CSIRO has announced that one of its innovations for determining gene function has been granted a US patent clarifying its position in the international gene silencing arena.
Hellsgate, named after one of its developers Dr Chris Helliwell, is a set of RNAi vectors that allow researchers to knock out the expression of hundreds to thousands of selected genes.
“RNAi vectors are very hard to make, but with Hellsgate, which uses Gateway™ technology, you can make either one or up to 100 hairpins constructs from start to finish in just two days,” says CSIRO Plant Industry Business Development Manager Dr Bill Taylor.
The molecular tool is just one of a family of CSIRO-developed vectors designed to simplify the use of hairpinRNAi – CSIRO’s gene silencing technology – in functional genomics and trait development and the first to be granted a US patent.
“We’re seeing a lot of interest in Hellsgate and its vector-siblings, Stargate and Watergate, by the plant research community in particular with 2,000 distributed to research labs around the world,” says Dr Taylor.
“A major focus for many of these researchers is the discovery of genes responsible for key traits, such as resistance to pests and diseases or the ability to grow in hostile environments.”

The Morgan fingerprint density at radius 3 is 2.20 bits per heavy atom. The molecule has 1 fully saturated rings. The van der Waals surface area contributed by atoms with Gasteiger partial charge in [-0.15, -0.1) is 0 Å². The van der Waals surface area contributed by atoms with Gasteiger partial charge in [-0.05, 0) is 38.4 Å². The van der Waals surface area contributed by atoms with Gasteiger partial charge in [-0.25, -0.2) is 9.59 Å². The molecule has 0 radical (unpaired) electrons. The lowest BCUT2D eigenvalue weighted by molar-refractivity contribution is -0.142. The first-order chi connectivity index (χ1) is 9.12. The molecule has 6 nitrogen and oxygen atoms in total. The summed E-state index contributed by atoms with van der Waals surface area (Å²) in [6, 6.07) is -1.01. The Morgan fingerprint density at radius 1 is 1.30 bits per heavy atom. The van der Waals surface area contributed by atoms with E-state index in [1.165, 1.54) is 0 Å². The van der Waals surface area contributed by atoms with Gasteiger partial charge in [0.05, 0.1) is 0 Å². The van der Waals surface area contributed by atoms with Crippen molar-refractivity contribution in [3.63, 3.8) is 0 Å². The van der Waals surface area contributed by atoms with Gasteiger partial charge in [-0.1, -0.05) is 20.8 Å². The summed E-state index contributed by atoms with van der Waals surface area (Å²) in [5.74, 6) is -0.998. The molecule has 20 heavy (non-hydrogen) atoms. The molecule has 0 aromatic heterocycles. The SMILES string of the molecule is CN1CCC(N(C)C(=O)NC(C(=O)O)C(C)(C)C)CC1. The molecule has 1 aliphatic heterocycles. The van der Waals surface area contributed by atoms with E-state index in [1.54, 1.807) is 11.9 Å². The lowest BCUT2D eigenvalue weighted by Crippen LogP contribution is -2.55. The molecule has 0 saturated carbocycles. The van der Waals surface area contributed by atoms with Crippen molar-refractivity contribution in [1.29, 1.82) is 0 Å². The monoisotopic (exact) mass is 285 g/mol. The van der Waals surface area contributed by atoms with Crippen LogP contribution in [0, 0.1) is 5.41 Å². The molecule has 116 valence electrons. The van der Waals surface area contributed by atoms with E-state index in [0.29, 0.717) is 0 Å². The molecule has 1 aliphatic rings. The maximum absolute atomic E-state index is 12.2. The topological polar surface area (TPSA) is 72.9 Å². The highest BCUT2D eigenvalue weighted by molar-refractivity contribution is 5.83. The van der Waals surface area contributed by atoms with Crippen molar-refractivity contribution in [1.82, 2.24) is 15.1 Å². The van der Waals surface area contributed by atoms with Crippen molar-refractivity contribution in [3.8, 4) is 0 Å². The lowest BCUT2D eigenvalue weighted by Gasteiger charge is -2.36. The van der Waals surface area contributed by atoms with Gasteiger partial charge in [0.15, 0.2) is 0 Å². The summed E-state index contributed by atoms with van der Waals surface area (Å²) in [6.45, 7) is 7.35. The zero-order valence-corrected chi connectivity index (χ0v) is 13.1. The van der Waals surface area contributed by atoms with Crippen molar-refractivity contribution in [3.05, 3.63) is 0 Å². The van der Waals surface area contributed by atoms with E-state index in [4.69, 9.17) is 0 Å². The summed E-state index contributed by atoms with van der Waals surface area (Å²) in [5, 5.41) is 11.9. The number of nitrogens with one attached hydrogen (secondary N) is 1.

“Hellsgate is the technology of choice to confirm gene function so that breeding of new varieties can be based on genes with proven function.”
Dr Taylor says the effectiveness of the CSIRO invention is highlighted by the use of a Hellsgate vector by the Arabidopsis Genomic RNAi Knock-Out Line Analysis (AGRIKOLA) consortium.
The European research consortium is using the vectors to create a library of constructs for every gene in Arabidopsis.
The technology works through a natural surveillance system that detects and destroys double stranded RNA in cells.
The Hellsgate vectors deliver double stranded hairpin RNA molecules corresponding to each selected gene, thereby destroying the messenger RNA for that gene and preventing its expression, silencing the gene.